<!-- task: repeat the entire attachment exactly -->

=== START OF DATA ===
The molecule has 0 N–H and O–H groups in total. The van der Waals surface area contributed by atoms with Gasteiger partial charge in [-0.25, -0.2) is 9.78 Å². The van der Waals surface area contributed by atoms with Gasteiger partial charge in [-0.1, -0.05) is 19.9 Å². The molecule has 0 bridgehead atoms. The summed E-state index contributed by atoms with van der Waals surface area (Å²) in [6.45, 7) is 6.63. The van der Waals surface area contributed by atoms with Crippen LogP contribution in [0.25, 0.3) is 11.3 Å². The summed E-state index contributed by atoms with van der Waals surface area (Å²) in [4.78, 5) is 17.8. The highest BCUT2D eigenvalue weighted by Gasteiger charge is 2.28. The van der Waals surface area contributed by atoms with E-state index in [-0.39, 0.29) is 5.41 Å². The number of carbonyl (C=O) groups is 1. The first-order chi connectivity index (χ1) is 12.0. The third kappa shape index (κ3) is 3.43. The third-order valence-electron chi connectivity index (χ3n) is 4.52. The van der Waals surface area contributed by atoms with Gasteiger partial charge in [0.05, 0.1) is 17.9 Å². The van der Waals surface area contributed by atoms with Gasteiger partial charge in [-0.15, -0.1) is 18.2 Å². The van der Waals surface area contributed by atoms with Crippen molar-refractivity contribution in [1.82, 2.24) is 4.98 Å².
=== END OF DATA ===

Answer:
The molecule has 0 N–H and O–H groups in total. The van der Waals surface area contributed by atoms with Gasteiger partial charge in [-0.25, -0.2) is 9.78 Å². The van der Waals surface area contributed by atoms with Gasteiger partial charge in [-0.1, -0.05) is 19.9 Å². The molecule has 0 bridgehead atoms. The summed E-state index contributed by atoms with van der Waals surface area (Å²) in [6.45, 7) is 6.63. The van der Waals surface area contributed by atoms with Crippen LogP contribution in [0.25, 0.3) is 11.3 Å². The summed E-state index contributed by atoms with van der Waals surface area (Å²) in [4.78, 5) is 17.8. The highest BCUT2D eigenvalue weighted by Gasteiger charge is 2.28. The van der Waals surface area contributed by atoms with E-state index in [-0.39, 0.29) is 5.41 Å². The number of carbonyl (C=O) groups is 1. The first-order chi connectivity index (χ1) is 12.0. The third kappa shape index (κ3) is 3.43. The third-order valence-electron chi connectivity index (χ3n) is 4.52. The van der Waals surface area contributed by atoms with Gasteiger partial charge in [0.05, 0.1) is 17.9 Å². The van der Waals surface area contributed by atoms with Gasteiger partial charge in [-0.15, -0.1) is 18.2 Å². The van der Waals surface area contributed by atoms with Crippen molar-refractivity contribution in [1.82, 2.24) is 4.98 Å².